Devils do it their way by frustrating the Flyers en route to the East final

PHILADELPHIA – As the screams and shouts of joy echoed in the hallway outside the New Jersey Devils' dressing room Tuesday night, captain Zach Parise came out to be interviewed by NBC's Pierre McGuire.

The Devils had won, 3-1. They had beaten the Philadelphia Flyers four straight times and eliminated them in five games. One year after missing the playoffs for the first time in forever, they had returned to the Eastern Conference final for the first time since 2003.

Parise was headed to the third round for the first time in his career. Yet he waited for a cameraman to arrive. Yet he waited for the crew to adjust the lighting.

"I'm missing the celebration, guys," he prodded a little.

The crew actually turned off the spotlight for a moment, before turning it back on and pointing it at the ceiling, illuminating Parise with only a reflected glow.

It was so Devils. This is a team that plays across the river from the biggest city in North America, the media capital of the world, yet is so often in the shadows despite its successes. This is a team that wasn't supposed to beat the Flyers, yet dominated them for significant stretches – outcoached them, outskated them, outworked them, outplayed them.

"I don't think a lot of people thought we could do that, and that's fine," Parise said later, sitting in the back corner of the dressing room, no trace of bitterness in his voice. "We believe in here. We're getting better as these playoffs are going. We like the way we're playing, and it's rewarding."

The temptation is to blame this all on the Flyers.

After an explosive, emotional, high-scoring series against the Pittsburgh Penguins – their cross-state rivals, the favorites to win the Stanley Cup – the Flyers seemed to have nothing left. They seemed flat. They seemed out of sync.

Their best players weren't at their best, including Claude Giroux, whom Flyers coach Peter Laviolette had anointed “the best player in the world” after he outshined Penguins superstars Sidney Crosby and Evgeni Malkin. Giroux had 14 points in six games against Pittsburgh; he had three points in four games against New Jersey and was suspended for Game 5 because of an illegal hit to Dainius Zubrus’ head in Game 4.

Even though goaltender Ilya Bryzgalov allowed a goofy goal Tuesday night – firing the puck off the shaft of David Clarkson's stick, watching it ricochet back into the net for the eventual winner – he was not the Achilles' heel. He wasn't great. He wasn’t worth the nine-year, $51 million contract he received to solve the Flyers' chronic goaltending woes. But he wasn't the reason they lost.

While the Flyers deserve the criticism, the Devils deserve the credit. They made the Flyers look bad. The scouting report on Philadelphia is simple: shaky goaltender, banged-up defense, potent forward corps. The Flyers like to forecheck. They like to push the pace. They like to agitate. In other words, they like to do what they did against the Penguins.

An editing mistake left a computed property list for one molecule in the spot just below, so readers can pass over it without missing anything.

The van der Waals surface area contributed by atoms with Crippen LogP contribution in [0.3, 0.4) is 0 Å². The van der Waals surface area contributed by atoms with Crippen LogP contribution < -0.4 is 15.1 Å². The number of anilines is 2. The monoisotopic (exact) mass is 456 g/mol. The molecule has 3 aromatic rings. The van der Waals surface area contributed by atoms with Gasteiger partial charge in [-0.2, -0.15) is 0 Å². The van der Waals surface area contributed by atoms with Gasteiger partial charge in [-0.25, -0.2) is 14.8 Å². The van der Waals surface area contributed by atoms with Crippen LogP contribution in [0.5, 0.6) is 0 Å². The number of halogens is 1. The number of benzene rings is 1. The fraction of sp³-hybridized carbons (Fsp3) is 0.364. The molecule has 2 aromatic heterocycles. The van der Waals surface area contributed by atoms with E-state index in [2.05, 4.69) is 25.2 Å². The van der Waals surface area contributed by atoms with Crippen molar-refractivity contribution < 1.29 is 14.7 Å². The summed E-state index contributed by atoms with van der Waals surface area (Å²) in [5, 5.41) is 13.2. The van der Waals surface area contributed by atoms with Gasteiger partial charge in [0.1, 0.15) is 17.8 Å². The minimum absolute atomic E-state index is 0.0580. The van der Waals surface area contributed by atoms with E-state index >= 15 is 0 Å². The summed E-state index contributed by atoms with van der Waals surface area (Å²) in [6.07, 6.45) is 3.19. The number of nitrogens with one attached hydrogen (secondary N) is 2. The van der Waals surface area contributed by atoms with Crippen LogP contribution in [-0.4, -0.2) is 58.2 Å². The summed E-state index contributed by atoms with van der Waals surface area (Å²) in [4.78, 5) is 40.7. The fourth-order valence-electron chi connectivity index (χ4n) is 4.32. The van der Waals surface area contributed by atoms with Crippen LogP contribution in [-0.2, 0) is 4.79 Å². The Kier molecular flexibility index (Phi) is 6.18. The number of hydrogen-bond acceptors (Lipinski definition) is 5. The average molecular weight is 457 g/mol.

So the Devils didn't let them do it.

"Our guys were ready to play," Laviolette said. "It was a different series, a different style."

The Devils did the forechecking. They kept the puck in the Philadelphia zone, wearing down the Flyers' defense, making the Flyers' forwards expend their energy at the wrong end of the ice. They took away the walls, covering up the Flyers' escape routes, forcing the Flyers to miss pass after pass. The Devils gave up the first goal in each of the past four games, but they kept coming, kept coming, kept coming – kept winning battles and winning games. As Flyers winger Scott Hartnell said: "It seemed like they were a step forward the whole series."

"We know our game," said Devils goaltender Martin Brodeur. "I think the guys play the system real well, and we keep on doing the same thing over and over. It was tough on the Flyers."

And when the Flyers tried to spark something by starting something after the whistle, the Devils stayed out of the scrums and stayed out of the penalty box. The Flyers couldn't get fired up. Their fans couldn't get fired up. They ended up with the opposite emotion.

"I think that frustrates them even more when we're not getting involved with it," Parise said, "and once you see that happening, then it's easy to stay out of it."

Kind of like an annoying little brother?

"Exactly," said Parise with a big smile.

The Devils could become even more annoying. They have veterans who have won the Cup before. They have leaders and role players and youngsters. Seven different Devils have scored a game-winning goal in these playoffs already. "You look at me," said sniper Patrik Elias. "I've got three goals. It's not like I'm lighting the lamp up." Everybody is contributing.

Everybody is buying in. Even Ilya Kovalchuk, who will never win a Selke Trophy as the league's best defensive forward, was spotted backchecking hard Tuesday night – diving to swipe the puck off an opponent's stick to short-circuit a shorthanded chance. Kovalchuk played Game 1 with a bad back, missed Game 2 and still had seven points in the series. He had a goal and an assist in Game 5 and looked like the best player on the ice.

"We obviously have some high-end skill guys with the Kovalchuks, the Parises, the Eliases," said coach Peter DeBoer. "But I really think the story of this team has been our depth and our ability to roll four lines and six defensemen, to get contributions from different people every night, and that's got to continue."

Up next will be the New York Rangers – the big brothers from across the river – or the Washington Capitals. It will be off-Broadway vs. Broadway, or Newark vs. the nation's capital. It will be a different series, a different style. Either way, it will be a battle against a shot-blocking team more comfortable in its own zone than the Flyers were.

But who's going to doubt the Devils now? Better get that spotlight ready.